Federico Dulay, police chief of North Cotabato province, said the explosion was caused by a homemade bomb, fashioned from a mortar round.
"We are not ruling out anything, including a terrorist attack," he told reporters. Other officials said the attack - like many previous bombings - was probably carried out by Philippino Muslims.
The bomb exploded at around 8 pm (1200 GMT) during a festival in Makilala to celebrate the 52nd anniversary of the town's founding.
"They chose this day, when our people were all celebrating, to do this attack," Onofre Respicio, the mayor of Makilala, said.
"Who can do such a thing, kill so many people who are innocent?"
Earlier on Tuesday, another powerful blast ripped through a public market in Tacurong city, around 50 km (30 miles) west of Makilala, wounding four people.
Local army commanders said both attacks were probably carried out by Muslims linked to Jemaah Islamiah (JI), a Southeast Asian group that wants to create an Islamic superstate in parts of southeast Asia and Australia.
Colonel Ruperto Pabustan, army brigade commander in North Cotabato province, said the bombing in Makilala was "a signature JI attack".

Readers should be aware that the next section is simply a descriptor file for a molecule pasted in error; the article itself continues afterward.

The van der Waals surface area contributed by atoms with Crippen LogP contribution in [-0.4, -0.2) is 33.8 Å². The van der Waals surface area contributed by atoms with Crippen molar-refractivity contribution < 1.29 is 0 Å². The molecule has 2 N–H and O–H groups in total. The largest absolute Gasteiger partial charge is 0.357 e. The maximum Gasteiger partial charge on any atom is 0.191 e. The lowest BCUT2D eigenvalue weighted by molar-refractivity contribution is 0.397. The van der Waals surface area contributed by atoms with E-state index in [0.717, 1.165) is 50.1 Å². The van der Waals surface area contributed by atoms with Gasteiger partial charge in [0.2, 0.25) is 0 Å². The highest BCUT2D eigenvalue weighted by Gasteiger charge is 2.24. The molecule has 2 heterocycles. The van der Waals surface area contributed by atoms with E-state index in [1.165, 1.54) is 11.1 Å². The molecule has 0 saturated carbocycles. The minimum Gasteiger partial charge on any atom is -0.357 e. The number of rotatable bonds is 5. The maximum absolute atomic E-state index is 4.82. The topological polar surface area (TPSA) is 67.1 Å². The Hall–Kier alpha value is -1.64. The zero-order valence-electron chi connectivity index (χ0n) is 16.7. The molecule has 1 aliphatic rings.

Police said both bombs were made from mortar rounds and were detonated using a mobile phone. A previous blast in Tacurong in 2002 was also triggered by a phone.
Abu Sayyaf suspected
Abu Sayyaf, the smallest and most violent of four armed Muslim groups in the Philippines, has been sheltering members of JI in the south. Around 6,000 troops, backed by US advisers, have been trying since August 1 to flush them out.
Last month, security officials warned Abu Sayyaf could launch bomb attacks in key urban centres in the south in retaliation for more offensives.
A spokesman for the country's largest armed Muslim group, the Moro Islamic Liberation Front, which is holding peace talks with Manila, denied any involvement in the attack on Makilala.
"Honestly, we have no role in these bombings," said Eid Kabalu.